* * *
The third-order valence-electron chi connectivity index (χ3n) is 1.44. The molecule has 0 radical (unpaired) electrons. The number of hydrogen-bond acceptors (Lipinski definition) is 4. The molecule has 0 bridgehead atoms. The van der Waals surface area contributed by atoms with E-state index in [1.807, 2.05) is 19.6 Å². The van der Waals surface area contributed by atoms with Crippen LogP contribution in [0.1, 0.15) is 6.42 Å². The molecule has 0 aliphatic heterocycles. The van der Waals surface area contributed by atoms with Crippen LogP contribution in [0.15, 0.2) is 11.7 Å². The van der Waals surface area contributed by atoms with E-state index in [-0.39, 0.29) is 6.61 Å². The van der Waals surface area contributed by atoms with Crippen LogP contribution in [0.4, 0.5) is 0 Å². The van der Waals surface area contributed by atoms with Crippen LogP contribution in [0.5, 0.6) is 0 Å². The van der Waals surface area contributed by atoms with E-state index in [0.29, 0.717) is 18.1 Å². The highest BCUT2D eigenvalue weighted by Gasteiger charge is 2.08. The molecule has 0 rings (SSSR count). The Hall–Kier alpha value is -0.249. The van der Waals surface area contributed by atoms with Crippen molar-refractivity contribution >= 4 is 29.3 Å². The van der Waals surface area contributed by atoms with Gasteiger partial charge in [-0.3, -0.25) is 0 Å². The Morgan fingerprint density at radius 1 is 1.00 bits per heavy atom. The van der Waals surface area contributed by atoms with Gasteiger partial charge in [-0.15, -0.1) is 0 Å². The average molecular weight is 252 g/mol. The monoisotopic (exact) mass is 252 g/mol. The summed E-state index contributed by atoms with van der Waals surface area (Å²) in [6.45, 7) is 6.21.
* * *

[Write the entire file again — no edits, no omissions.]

The third-order valence-electron chi connectivity index (χ3n) is 1.44. The molecule has 0 radical (unpaired) electrons. The number of hydrogen-bond acceptors (Lipinski definition) is 4. The molecule has 0 bridgehead atoms. The van der Waals surface area contributed by atoms with E-state index in [1.807, 2.05) is 19.6 Å². The van der Waals surface area contributed by atoms with Crippen LogP contribution in [0.1, 0.15) is 6.42 Å². The molecule has 0 aliphatic heterocycles. The van der Waals surface area contributed by atoms with Crippen LogP contribution in [0.15, 0.2) is 11.7 Å². The van der Waals surface area contributed by atoms with E-state index in [-0.39, 0.29) is 6.61 Å². The van der Waals surface area contributed by atoms with Crippen LogP contribution in [0.4, 0.5) is 0 Å². The van der Waals surface area contributed by atoms with Crippen LogP contribution in [0.5, 0.6) is 0 Å². The van der Waals surface area contributed by atoms with E-state index in [0.29, 0.717) is 18.1 Å². The highest BCUT2D eigenvalue weighted by Gasteiger charge is 2.08. The molecule has 0 rings (SSSR count). The Hall–Kier alpha value is -0.249. The van der Waals surface area contributed by atoms with Crippen molar-refractivity contribution >= 4 is 29.3 Å². The van der Waals surface area contributed by atoms with Gasteiger partial charge in [-0.3, -0.25) is 0 Å². The Morgan fingerprint density at radius 1 is 1.00 bits per heavy atom. The van der Waals surface area contributed by atoms with Gasteiger partial charge in [-0.15, -0.1) is 0 Å². The average molecular weight is 252 g/mol. The monoisotopic (exact) mass is 252 g/mol. The summed E-state index contributed by atoms with van der Waals surface area (Å²) in [6.45, 7) is 6.21.